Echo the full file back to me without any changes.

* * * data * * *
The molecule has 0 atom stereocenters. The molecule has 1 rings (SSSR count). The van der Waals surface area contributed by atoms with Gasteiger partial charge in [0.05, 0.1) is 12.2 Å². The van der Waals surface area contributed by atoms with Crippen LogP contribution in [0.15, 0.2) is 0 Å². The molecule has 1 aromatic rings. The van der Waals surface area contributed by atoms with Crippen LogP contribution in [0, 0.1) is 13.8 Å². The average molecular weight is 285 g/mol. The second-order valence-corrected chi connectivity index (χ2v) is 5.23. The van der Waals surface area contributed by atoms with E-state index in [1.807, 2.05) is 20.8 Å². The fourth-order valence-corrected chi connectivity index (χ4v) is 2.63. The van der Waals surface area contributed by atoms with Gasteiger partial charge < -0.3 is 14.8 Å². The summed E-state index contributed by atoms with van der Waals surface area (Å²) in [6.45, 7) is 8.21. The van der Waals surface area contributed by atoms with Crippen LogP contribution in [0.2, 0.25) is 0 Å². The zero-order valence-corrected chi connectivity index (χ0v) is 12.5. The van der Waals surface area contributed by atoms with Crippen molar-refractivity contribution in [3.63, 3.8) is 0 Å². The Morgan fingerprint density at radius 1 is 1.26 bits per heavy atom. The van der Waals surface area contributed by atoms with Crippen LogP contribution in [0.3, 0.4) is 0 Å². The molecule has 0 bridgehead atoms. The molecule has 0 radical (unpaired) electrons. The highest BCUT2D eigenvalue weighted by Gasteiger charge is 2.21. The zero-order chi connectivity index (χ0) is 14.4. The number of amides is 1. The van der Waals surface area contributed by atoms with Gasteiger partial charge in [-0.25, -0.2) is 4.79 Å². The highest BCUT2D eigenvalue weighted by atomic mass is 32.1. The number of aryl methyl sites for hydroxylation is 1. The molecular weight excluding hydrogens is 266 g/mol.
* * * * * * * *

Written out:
The molecule has 0 atom stereocenters. The molecule has 1 rings (SSSR count). The van der Waals surface area contributed by atoms with Gasteiger partial charge in [0.05, 0.1) is 12.2 Å². The van der Waals surface area contributed by atoms with Crippen LogP contribution in [0.15, 0.2) is 0 Å². The molecule has 1 aromatic rings. The van der Waals surface area contributed by atoms with Crippen LogP contribution in [0, 0.1) is 13.8 Å². The average molecular weight is 285 g/mol. The second-order valence-corrected chi connectivity index (χ2v) is 5.23. The van der Waals surface area contributed by atoms with E-state index in [1.807, 2.05) is 20.8 Å². The fourth-order valence-corrected chi connectivity index (χ4v) is 2.63. The van der Waals surface area contributed by atoms with Gasteiger partial charge < -0.3 is 14.8 Å². The summed E-state index contributed by atoms with van der Waals surface area (Å²) in [6.45, 7) is 8.21. The van der Waals surface area contributed by atoms with Crippen LogP contribution in [0.2, 0.25) is 0 Å². The zero-order valence-corrected chi connectivity index (χ0v) is 12.5. The van der Waals surface area contributed by atoms with Crippen molar-refractivity contribution in [3.63, 3.8) is 0 Å². The Morgan fingerprint density at radius 1 is 1.26 bits per heavy atom. The van der Waals surface area contributed by atoms with Crippen LogP contribution in [0.3, 0.4) is 0 Å². The molecule has 0 bridgehead atoms. The molecule has 0 radical (unpaired) electrons. The highest BCUT2D eigenvalue weighted by Gasteiger charge is 2.21. The zero-order chi connectivity index (χ0) is 14.4. The number of amides is 1. The van der Waals surface area contributed by atoms with Gasteiger partial charge in [-0.25, -0.2) is 4.79 Å². The highest BCUT2D eigenvalue weighted by atomic mass is 32.1. The number of aryl methyl sites for hydroxylation is 1. The molecular weight excluding hydrogens is 266 g/mol.